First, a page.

Based on the stage of skeletal maturity observed, a total of 250 children formed the study group. They were divided into five groups, such that each group had an equal number of children, who were also matched for gender. For each child, a lateral cephalogram was taken using a cephalostat (Panmeca Proline 2002cc, Finland) and radiographic film (Kodak X o mat China) of size 8 x 10 inches. The exposure parameters were 72 Kvp, 10 mA and 1.2 s and the source to mid-sagital plane distance was maintained at 60 inches. Cephalometric tracings were carried out for three linear and six angular measurements according to Tsai. [6] The cephalometric landmarks used are shown in [Table 1]. The linear and angular measurements are shown in [Figure 1] and [Table 2].
Table 1 :The cephalometric landmarks

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Table 2 :Linear and angular measurements

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Figure 1 :Linear and angular measurements

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The data obtained were subjected to descriptive statistical analysis. Analysis of variance was used to determine the significance of the linear parameters between the different stages and Kruskal Wallis test was used to find the significance of the angular measurements between the different stages. Student's t-test (two-tailed, independent) was used to determine the significance of the linear measurements between males and females and Mann-Whitney U-test was used to find the significance of angular measurements between males and females.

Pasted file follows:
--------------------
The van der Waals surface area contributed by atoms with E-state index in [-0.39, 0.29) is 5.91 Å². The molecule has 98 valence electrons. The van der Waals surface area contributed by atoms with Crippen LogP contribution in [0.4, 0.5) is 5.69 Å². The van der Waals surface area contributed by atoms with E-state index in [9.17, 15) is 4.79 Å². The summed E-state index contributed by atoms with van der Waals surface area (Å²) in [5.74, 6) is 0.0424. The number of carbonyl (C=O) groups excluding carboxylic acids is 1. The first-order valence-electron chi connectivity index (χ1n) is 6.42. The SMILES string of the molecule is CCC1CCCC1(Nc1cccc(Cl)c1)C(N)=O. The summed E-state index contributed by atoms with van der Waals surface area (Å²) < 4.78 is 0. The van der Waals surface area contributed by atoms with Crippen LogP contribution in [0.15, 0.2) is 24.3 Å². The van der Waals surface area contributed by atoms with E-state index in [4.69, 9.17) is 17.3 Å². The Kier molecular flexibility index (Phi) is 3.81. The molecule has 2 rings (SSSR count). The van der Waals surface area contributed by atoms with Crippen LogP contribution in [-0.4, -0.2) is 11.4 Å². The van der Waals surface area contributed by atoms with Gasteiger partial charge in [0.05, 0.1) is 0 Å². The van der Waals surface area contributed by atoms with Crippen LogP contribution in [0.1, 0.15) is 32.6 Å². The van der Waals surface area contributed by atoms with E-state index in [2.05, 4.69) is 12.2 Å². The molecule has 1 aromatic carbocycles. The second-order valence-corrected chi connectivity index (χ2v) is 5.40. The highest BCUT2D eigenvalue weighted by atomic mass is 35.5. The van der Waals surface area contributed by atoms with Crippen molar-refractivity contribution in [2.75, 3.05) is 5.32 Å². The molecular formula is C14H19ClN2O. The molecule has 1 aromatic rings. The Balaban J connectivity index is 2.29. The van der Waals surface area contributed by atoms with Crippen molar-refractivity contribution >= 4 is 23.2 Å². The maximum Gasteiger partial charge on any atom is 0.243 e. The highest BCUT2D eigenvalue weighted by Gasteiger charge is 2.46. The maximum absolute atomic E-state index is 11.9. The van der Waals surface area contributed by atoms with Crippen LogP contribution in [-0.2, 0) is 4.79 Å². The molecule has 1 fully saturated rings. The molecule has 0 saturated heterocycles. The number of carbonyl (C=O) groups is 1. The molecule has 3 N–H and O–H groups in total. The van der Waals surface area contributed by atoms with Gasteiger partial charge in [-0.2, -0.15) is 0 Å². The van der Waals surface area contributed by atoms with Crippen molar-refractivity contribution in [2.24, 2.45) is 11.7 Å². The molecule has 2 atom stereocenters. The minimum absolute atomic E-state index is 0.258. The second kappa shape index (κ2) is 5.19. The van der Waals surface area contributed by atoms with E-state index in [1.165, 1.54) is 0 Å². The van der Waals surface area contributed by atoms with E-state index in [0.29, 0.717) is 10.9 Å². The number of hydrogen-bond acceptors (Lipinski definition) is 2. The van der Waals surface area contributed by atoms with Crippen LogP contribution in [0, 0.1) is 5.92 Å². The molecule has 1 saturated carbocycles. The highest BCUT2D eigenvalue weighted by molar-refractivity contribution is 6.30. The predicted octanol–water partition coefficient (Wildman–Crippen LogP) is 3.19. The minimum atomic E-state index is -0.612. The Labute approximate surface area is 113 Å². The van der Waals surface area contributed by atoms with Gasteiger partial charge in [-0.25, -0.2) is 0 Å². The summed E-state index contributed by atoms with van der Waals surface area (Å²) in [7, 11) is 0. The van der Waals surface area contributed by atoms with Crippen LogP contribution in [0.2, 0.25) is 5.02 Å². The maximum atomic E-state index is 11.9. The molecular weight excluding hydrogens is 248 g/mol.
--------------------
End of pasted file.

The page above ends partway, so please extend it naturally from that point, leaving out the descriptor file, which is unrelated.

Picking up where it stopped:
Results Top


Males showed a greater mandibular height at all stages of skeletal maturity, except in stage H. A highly significant difference was found between males and females in stage FG (Equal length of Epiphysis and Diaphysis). Similarly, a significantly greater mandibular length was observed in males. Symphysis thickness was found to be higher only in stages F, G and H of females. A significant difference in angle SNB was observed between males and females.

Angle Sella Nasion- Mand plane was found to be significantly higher in females at stage FG. In comparison, the mean values of the Y-axis were observed to be lower in females, except in stage H, wherein a significantly higher value was seen. Females showed significantly greater gonial angles when compared with males in stages FG and G. Females showed a lower value of ramus inclination in all the stages except stage H and stage I. In stage G, it was noted that the ramus inclination for males was 89 o and for females, this was 85.44 o . This difference was highly significant. Females showed a significantly lesser value of L1-MP only in stage F. There was no significant difference in angle ANB between males and females [Table 3] and [Table 4].
Table 3 :Comparison of the mandibular dimensions between males and females

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Table 4 :Correlation between mandibular dimensions and skeletal maturity

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   Discussion Top


Knowledge on facial growth and development is essential because various treatment modalities, such as rapid palatal expansion and myofunctional therapy, take place during the growth period. [4]